Objective—To compare the effects of meloxicam, carprofen, and flunixin meglumine administered IV on the concentration of prostaglandin E2 (PGE2) in the aqueous humor of dogs with aqueocentesis-induced anterior uveitis.
Animals—15 adult dogs with ophthalmically normal eyes.
Procedures—Each dog was assigned to 1 of 4 treatment groups. Treatment groups were saline (0.9% NaCl) solution (1 mL, IV), meloxicam (0.2 mg/kg, IV), carprofen (4.4 mg/kg, IV), and flunixin meglumine (0.5 mg/kg, IV). Each dog was anesthetized, treatment was administered, and aqueocentesis was performed on each eye at 30 and 60 minutes after treatment. Aqueous humor samples were frozen at −80°C until assayed for PGE2 concentration with an enzyme immunoassay kit.
Results—For all 4 treatment groups, PGE2 concentration was significantly higher in samples obtained 60 minutes after treatment, compared with that in samples obtained 30 minutes after treatment, which indicated aqueocentesis-induced PGE2 synthesis. For aqueous humor samples obtained 60 minutes after treatment, PGE2 concentration did not differ significantly among groups treated with saline solution, meloxicam, and carprofen; however, the PGE2 concentration for the group treated with flunixin meglumine was significantly lower than that for each of the other 3 treatment groups.
Conclusions and Clinical Relevance—Flunixin meglumine was more effective than meloxicam or carprofen for minimizing the PGE2 concentration in the aqueous humor of dogs with experimentally induced uveitis. Flunixin meglumine may be an appropriate pre-medication for use prior to intraocular surgery in dogs.
Objective—To establish reference ranges for indices of urine N-acetyl-B-D-glucosaminidase (NAG) and G-glutamyl transpeptidase (GGT) activities in clinically normal adult dogs.
Procedures—Each dog underwent a physical examination, CBC, serum biochemical analysis, urinalysis, and serologic testing for heartworm antigen and antibodies against Ehrlichia canis and Borrelia burgdorferi. Activities of NAG and GGT in urine were evaluated, and values of the respective indices were determined as urine NAG or GGT activity (U/L) divided by urine creatinine concentration (g/L).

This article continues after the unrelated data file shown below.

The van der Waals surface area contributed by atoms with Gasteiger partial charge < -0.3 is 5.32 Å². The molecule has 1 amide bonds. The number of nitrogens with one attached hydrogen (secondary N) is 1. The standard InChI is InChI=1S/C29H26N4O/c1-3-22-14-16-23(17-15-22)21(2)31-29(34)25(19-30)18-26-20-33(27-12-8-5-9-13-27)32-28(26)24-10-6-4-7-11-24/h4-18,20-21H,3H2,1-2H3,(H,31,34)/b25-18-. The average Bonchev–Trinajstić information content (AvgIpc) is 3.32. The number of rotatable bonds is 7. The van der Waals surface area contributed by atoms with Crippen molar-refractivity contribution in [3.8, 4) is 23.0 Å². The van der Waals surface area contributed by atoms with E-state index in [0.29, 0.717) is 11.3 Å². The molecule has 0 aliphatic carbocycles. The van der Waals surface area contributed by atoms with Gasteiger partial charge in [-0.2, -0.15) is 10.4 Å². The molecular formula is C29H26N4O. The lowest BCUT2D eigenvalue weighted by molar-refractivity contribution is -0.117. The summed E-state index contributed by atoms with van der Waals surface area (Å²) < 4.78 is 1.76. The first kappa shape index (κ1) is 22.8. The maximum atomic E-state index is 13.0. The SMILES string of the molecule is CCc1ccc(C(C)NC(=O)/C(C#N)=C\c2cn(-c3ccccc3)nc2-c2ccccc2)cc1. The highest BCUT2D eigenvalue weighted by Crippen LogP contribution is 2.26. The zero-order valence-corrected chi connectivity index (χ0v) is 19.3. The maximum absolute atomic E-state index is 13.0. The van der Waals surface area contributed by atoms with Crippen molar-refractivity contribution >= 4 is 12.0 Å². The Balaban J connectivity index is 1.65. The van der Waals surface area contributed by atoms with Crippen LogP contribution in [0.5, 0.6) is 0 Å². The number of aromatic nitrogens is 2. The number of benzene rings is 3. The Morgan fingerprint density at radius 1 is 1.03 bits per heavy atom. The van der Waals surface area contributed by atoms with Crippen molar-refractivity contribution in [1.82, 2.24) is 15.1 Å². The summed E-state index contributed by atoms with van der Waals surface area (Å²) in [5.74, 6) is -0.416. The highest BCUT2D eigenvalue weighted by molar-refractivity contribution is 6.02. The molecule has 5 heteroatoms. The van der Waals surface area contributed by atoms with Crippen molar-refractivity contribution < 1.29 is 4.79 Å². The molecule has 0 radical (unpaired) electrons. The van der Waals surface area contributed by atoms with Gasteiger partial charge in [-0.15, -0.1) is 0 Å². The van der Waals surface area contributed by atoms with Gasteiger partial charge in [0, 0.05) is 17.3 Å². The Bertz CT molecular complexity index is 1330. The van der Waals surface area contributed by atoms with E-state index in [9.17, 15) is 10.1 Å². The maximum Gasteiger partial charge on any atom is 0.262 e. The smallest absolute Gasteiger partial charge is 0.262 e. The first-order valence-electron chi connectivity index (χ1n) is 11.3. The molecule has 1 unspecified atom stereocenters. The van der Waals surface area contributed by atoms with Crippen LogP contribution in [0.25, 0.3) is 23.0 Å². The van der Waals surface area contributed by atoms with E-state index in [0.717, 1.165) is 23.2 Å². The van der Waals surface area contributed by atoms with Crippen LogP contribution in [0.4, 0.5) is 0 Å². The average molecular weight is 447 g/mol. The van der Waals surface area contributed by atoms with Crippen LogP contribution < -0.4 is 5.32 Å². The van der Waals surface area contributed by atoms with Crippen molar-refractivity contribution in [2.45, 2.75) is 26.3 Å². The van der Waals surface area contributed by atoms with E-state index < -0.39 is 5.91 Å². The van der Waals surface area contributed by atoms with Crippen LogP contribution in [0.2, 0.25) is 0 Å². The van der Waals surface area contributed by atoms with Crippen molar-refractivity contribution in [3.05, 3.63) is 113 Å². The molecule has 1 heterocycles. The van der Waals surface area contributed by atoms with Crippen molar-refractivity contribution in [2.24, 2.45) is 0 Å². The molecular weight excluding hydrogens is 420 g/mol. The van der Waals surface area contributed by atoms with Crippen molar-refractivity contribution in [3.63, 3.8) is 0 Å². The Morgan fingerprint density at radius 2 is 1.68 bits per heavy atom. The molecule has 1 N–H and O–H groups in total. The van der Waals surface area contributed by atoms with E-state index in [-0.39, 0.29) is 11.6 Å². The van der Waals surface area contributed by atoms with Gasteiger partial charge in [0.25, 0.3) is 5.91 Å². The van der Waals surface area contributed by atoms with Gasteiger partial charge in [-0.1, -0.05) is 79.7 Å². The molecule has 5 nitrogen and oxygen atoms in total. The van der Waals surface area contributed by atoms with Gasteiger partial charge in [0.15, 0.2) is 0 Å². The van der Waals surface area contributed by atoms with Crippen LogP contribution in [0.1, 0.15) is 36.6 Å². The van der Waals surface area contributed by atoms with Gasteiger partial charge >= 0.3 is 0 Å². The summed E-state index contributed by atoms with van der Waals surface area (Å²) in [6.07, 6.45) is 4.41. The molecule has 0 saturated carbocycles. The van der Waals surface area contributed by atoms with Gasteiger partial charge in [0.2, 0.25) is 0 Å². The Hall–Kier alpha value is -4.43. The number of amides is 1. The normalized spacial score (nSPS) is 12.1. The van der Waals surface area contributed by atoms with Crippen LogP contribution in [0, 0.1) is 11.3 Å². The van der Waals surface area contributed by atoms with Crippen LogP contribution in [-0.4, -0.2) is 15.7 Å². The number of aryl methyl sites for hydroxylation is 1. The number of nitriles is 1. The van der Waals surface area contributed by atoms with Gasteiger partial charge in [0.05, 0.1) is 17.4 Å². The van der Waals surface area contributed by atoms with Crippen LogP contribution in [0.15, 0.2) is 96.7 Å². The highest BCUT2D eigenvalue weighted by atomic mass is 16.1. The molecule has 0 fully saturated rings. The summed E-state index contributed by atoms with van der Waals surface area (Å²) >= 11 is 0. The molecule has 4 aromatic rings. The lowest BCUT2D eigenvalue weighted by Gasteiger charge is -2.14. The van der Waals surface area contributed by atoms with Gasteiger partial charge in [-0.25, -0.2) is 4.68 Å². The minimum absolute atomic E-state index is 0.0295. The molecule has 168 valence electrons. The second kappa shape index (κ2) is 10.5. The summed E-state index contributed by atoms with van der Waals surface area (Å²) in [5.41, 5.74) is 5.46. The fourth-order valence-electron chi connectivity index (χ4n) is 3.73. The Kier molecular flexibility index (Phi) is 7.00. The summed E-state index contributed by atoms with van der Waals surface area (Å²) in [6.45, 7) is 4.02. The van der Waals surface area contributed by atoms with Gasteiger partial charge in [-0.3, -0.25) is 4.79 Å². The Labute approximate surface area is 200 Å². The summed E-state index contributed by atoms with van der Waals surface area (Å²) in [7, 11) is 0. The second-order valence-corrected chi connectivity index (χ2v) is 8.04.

Results—All dogs were considered clinically normal. A 90% prediction interval based on the 5th and 95th percentiles for GGT and NAG index values from both sexes was used to establish the reference ranges for dogs: 1.93 to 28.57 U/g and 0.02 to 3.63 U/g, respectively. Between males and females, urine NAG index differed significantly, whereas urine GGT index did not. When accounting for sex differences, reference ranges for the urine NAG index in males and females were 0.02 to 3.65 U/g and 0.02 to 2.31 U/g, respectively. Changes in urine pH significantly affected the urine GGT index but not the urine NAG index. Neither index changed significantly with changes in body surface area.
Conclusions and Clinical Relevance—Data suggest that increases in urine NAG and GGT indices allow for earlier detection of renal tubular damage in dogs. Such early detection would enable adjustment of the clinical management of affected dogs to decrease morbidity and death rates associated with acute tubular injury and acute tubular necrosis.
Objective—To assess gait abnormalities associated with selective anesthesia of the suprascapular nerve (SSN) achieved by use of perineural catheterization and thereby determine the function of that nerve as it relates to gait in horses.
Animals—3 adult horses with no preexisting clinically apparent lameness at a walk.
Procedure—Each horse was anesthetized; the right SSN was exposed surgically for placement of a perineural catheter to permit delivery of 1 mL of 2% mepivacaine hydrochloride. Six hours after recovery from anesthesia, each horse was videotaped while walking (50-step data acquisition period) before and after administration of mepivacaine. Videotapes were reviewed and the proportion of abnormal steps before and after selective SSN anesthesia was assessed. A step was considered abnormal if a marked amount of scapulohumeral joint instability (ie, lateral luxation of the proximal portion of the humerus) was observed during the weight-bearing phase of the stride.